OK, I'm ranting again.
Last year, I wrote an article on the pros and cons of keeping your data in the cloud. The benefits are obvious; your data is centrally located and you can access it from anywhere there is available internet access. The drawback, of course, is that you can't be sure your data is private, and if the service goes down your data is inaccessible.
Recently there's been a spate of bad news for the cloud. In April, Amazon suffered a major outage in its web services division, taking numerous popular websites offline.
Last week, cloud storage provider Dropbox found itself under fire for allegedly lying about the security of customer data. The fact that they changed their claims about data security several times, including employee access to supposedly encrypted customer data, reveals a major problem in their security promises.
Last year I also wrote about protecting your personal data, including a section of an article dealing directly with cloud access. There are a lot of people out on the internet whose primary goal is to get access to your personal data for monetary gain. And if you live in a country where you are entitled to certain freedoms, it's illegal for the government to go snooping through your personal data without a warrant.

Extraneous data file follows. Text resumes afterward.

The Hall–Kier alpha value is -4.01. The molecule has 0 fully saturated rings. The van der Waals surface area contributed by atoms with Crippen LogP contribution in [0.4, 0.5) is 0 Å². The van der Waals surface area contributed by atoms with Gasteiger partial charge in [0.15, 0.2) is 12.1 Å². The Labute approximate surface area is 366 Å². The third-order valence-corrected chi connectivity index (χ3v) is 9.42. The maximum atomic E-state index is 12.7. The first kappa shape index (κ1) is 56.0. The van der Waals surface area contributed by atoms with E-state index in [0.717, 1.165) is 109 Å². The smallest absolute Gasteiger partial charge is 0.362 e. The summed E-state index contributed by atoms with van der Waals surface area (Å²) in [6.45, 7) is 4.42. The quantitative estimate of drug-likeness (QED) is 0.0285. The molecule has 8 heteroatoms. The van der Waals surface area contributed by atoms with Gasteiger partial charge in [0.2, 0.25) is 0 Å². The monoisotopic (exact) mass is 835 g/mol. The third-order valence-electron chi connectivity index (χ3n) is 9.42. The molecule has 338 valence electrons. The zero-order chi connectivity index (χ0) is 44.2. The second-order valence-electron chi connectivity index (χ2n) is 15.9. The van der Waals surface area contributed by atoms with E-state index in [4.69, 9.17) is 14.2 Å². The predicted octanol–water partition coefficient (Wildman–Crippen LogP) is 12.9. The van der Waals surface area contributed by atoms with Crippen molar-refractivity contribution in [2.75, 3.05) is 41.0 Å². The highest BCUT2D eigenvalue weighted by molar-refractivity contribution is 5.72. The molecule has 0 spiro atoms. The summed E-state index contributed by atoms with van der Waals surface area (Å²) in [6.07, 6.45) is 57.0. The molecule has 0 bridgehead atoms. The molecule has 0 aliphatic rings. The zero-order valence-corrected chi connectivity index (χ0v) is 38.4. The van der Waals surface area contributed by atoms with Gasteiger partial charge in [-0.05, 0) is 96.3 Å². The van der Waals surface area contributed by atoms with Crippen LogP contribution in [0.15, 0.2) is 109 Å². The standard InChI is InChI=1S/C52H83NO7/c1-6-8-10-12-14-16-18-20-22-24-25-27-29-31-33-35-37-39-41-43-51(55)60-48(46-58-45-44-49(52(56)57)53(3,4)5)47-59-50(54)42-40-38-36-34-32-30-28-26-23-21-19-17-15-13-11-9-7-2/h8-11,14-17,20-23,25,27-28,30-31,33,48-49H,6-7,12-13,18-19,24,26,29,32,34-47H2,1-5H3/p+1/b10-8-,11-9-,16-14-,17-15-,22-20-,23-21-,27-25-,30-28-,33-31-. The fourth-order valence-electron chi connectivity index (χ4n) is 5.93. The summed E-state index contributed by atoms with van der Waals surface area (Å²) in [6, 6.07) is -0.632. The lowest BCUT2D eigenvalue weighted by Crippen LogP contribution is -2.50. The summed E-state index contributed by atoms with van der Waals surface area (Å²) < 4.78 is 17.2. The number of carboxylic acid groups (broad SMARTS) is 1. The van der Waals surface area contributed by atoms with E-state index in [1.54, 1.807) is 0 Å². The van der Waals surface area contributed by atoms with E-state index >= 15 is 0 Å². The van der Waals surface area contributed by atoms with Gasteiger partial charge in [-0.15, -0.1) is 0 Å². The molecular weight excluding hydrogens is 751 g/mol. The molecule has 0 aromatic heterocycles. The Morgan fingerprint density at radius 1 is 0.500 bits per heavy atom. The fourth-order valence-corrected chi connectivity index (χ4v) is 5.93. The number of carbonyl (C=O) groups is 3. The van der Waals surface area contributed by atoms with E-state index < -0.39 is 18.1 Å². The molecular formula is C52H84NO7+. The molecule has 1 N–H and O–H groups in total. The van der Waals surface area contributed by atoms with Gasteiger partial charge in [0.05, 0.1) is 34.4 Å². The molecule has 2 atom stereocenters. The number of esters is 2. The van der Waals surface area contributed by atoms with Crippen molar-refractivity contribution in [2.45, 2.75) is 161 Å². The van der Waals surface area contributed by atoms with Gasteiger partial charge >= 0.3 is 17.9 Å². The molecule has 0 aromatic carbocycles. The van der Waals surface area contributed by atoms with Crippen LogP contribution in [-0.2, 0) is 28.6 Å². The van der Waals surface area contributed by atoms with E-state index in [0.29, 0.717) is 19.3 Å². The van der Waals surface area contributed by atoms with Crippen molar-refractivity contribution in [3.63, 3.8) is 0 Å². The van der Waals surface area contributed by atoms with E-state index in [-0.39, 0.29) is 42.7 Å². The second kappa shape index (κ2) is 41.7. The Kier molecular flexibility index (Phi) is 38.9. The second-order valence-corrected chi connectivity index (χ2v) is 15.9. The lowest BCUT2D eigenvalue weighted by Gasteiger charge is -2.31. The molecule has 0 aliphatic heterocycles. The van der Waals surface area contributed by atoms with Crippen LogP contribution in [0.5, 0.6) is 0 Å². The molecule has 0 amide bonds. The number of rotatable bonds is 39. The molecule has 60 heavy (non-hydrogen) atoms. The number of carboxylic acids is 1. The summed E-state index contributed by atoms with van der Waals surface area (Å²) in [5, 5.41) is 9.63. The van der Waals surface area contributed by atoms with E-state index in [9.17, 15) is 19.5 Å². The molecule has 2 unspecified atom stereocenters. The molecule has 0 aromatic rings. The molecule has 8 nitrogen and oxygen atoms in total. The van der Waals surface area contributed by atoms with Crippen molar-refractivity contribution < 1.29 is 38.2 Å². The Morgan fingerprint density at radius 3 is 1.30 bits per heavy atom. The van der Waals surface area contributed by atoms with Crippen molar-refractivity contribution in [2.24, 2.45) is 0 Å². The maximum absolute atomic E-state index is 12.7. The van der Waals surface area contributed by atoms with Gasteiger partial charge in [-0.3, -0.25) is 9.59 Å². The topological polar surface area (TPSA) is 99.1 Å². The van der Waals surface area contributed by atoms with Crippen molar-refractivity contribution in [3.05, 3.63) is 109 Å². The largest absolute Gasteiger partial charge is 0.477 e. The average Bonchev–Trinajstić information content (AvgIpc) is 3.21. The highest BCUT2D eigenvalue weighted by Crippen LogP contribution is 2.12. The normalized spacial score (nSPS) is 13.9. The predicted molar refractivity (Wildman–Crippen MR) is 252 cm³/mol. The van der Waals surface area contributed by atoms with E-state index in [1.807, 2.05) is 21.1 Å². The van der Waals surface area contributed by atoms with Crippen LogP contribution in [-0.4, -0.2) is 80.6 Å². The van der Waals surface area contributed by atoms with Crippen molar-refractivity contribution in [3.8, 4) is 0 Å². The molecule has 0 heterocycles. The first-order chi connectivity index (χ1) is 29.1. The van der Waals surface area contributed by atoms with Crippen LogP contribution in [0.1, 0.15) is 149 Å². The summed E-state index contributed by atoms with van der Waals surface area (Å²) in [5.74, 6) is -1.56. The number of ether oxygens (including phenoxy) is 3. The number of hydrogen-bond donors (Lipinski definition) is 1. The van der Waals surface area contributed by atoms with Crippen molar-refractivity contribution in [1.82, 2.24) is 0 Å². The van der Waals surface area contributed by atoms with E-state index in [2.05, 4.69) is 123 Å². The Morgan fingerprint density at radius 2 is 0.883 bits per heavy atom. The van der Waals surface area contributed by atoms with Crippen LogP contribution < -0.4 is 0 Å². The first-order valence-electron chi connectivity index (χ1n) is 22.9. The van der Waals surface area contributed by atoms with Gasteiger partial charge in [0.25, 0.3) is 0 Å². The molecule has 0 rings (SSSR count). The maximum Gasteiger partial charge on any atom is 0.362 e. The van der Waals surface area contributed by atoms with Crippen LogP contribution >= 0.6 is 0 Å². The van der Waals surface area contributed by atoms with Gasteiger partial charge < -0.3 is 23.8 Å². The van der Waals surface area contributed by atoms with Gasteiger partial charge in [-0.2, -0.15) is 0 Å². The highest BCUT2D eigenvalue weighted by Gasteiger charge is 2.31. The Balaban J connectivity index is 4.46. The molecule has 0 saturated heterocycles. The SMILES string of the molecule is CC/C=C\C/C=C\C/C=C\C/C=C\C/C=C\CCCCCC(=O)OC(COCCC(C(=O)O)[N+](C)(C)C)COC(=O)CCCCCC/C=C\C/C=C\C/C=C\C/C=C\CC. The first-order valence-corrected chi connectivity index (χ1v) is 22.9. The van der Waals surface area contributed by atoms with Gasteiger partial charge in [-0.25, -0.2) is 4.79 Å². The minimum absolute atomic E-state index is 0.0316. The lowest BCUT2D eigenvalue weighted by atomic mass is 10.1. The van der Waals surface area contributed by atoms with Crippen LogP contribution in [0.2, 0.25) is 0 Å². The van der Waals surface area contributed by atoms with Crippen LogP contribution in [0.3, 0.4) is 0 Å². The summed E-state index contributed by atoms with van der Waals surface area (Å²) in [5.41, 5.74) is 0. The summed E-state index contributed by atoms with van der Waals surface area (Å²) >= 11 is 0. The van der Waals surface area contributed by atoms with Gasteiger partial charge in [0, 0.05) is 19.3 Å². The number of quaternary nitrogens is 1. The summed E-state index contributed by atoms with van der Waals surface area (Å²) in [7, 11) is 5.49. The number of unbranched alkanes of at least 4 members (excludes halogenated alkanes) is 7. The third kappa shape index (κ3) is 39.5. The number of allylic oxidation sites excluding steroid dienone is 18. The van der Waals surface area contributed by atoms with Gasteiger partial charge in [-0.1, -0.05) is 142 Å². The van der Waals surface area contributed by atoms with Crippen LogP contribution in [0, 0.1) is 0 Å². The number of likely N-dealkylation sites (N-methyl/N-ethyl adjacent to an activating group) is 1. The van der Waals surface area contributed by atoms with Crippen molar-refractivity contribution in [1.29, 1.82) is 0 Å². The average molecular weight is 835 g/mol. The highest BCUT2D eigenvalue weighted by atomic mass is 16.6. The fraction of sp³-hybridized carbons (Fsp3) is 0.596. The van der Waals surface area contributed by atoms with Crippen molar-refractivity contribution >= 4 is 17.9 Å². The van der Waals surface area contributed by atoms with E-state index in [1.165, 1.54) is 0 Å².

It's really time we reconsidered cloud altogether. I really do like the idea of being able to access my data from anywhere. But I am having a lot of trouble reconciling that with the failures and lack of security from the cloud services providers we're expected to trust. The hell with that. I don't trust them anymore.
What we really need right now is a ramping up of the capsule data hotel, which Jason Perlow and I offered in our Project Blade Runner articles. We proposed that you could have access to your home data while abroad through a secure web interface, and also be able to rent space in a data hotel at a FedEd-Kinko's shop, where a small, dedicated hardware server would reside in a space the size of a PO box.
- Project Blade Runner: The personal computer of 2019 (Cloud Storage)
- Project Blade Runner: Putting it all together in 2019
I trust myself a lot more than I trust the cloud services. If something goes wrong, at least it's through a mistake I made, not because the cloud service provider was negligent, or deliberately lied about the access they had to my encrypted data. Unless I have broken some law and there is a warrant to access my personal data, the only person that should have discretion about who accesses it is me.